I believe we have to say to people, look, count the cost. When you come to Jesus Christ, he's calling you from sin to holiness. And if you're not willing to come on those terms, there are no other terms available. Jesus is not looking for people who want to add him to their sin. He's not looking for people who want to add him to their lifestyle. He is calling men who want to die and rise again. He's calling men and women who want to say no to the present master and yes to a new master. Grace covers sin.
That's right. But it never condones it, and further it transforms the sinner. Let's pray together. Father, we ask that you'll do your work in every heart, that we might come truly to understand what it means to be free, to rejoice in that freedom. That some might even be set free is our prayer.
For Christ's sake. Amen. This is Grace to You with John MacArthur.
Thanks for being with us. John is chancellor of the master's university and seminary. His current study is showing you the path to freedom from sin. Well, before the lesson, John read a letter from a man named Benjamin who told us that the gospel teaching that he heard on Grace to You transformed his life.
And now he witnesses to whoever will listen. Friend, know that our goal is to strengthen God's people with biblical truth and equip them to tell others about God's grace. If you'd like to support that work in people's lives, consider making a donation today. You can mail your tax deductible gift to Grace to You, Box 4000, Panorama City, California, 91412. You can also make a single donation or set up a convenient recurring donation through our website, GTY.org, or when you speak to a customer service member at 800-55-GRACE. And special thanks for your prayers. That's really the most important way you can minister to us. Now, don't forget that nearly all of our resources are currently available at 25% off the normal price. That includes popular books like The Gospel According to Jesus, Twelve Extraordinary Women, The Vanishing Conscience, and many more, including John's 34 Volume New Testament Commentary Series and our flagship resource, the MacArthur Study Bible.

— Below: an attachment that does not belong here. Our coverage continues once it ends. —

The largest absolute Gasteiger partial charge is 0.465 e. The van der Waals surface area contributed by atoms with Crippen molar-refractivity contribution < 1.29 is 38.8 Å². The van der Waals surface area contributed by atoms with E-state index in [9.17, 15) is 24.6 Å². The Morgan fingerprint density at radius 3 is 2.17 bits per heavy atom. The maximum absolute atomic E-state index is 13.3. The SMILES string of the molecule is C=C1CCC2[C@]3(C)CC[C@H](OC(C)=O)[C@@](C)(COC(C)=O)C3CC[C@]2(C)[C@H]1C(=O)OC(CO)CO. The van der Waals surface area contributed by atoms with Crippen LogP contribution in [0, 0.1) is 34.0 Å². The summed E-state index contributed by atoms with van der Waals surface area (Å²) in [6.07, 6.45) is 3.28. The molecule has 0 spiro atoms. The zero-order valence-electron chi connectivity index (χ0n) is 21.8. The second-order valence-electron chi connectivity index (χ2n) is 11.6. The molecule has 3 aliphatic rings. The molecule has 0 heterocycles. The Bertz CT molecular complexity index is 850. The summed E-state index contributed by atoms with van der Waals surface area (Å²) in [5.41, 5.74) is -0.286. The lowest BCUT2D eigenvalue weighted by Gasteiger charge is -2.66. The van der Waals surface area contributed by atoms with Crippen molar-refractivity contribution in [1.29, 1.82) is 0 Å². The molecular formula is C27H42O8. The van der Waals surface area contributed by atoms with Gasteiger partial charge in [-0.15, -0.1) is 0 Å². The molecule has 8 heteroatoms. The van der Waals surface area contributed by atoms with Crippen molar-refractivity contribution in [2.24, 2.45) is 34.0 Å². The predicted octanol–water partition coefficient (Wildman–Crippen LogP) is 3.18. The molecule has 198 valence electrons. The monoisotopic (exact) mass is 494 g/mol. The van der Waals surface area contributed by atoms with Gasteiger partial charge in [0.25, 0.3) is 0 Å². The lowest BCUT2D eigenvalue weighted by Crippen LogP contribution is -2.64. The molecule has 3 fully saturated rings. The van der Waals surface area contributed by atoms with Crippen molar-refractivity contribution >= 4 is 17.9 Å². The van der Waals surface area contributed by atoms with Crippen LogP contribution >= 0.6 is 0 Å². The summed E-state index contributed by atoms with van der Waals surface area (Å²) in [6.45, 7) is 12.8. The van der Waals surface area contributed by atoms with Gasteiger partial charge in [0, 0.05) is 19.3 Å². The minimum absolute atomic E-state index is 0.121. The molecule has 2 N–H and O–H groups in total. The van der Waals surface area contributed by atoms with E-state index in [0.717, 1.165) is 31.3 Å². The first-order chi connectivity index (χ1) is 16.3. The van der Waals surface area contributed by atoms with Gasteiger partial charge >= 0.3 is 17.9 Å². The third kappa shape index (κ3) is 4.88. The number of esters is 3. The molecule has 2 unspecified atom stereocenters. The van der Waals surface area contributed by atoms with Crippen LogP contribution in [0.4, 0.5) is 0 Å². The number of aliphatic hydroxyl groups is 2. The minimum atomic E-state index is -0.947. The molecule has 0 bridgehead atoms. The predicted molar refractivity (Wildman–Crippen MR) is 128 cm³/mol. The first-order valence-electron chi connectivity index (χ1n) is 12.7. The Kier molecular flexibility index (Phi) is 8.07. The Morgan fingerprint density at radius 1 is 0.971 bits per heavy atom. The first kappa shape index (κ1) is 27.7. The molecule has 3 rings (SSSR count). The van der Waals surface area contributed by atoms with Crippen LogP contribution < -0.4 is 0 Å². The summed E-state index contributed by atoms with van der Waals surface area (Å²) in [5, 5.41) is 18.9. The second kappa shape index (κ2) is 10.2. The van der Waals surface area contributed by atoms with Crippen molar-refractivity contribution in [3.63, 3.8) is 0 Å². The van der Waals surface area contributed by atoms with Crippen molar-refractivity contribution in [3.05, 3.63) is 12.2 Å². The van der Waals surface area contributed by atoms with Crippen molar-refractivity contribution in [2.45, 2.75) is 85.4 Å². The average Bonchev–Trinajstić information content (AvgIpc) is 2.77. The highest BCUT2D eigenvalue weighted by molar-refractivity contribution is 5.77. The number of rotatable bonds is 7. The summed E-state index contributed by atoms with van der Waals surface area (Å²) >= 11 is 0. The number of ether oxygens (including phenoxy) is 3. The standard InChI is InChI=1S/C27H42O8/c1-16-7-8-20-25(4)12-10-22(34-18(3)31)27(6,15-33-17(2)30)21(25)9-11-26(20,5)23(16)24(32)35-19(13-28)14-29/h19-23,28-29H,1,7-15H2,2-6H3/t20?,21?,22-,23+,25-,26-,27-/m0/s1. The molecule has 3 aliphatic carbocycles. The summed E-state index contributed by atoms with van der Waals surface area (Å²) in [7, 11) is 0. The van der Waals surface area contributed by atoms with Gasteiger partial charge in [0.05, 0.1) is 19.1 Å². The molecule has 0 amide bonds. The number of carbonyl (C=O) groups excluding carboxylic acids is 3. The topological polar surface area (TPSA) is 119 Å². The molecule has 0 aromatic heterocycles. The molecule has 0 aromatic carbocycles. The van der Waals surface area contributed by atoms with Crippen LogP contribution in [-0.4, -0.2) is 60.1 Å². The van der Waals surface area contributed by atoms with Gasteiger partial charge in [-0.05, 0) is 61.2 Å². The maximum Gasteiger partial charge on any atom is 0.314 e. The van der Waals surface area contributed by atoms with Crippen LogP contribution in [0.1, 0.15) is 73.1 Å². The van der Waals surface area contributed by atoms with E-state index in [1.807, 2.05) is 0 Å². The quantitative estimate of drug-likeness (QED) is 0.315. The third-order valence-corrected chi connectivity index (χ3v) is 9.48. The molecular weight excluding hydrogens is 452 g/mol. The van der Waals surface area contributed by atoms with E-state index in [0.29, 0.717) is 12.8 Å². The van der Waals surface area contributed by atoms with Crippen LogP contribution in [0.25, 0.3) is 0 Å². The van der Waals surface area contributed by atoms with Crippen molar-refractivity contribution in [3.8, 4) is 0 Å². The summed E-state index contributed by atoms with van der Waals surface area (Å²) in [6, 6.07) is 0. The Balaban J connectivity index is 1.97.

This sale ends Friday, so order soon. Our phone number one more time, 800-55-GRACE and our website, GTY.org. Now for John MacArthur and the entire Grace to You staff, I'm Phil Johnson with a question for you. What does it mean when the Bible says you're dead to the law? Consider that tomorrow when John continues his series on freedom from sin with another 30 minutes of unleashing God's truth, one verse at a time, on Grace to You.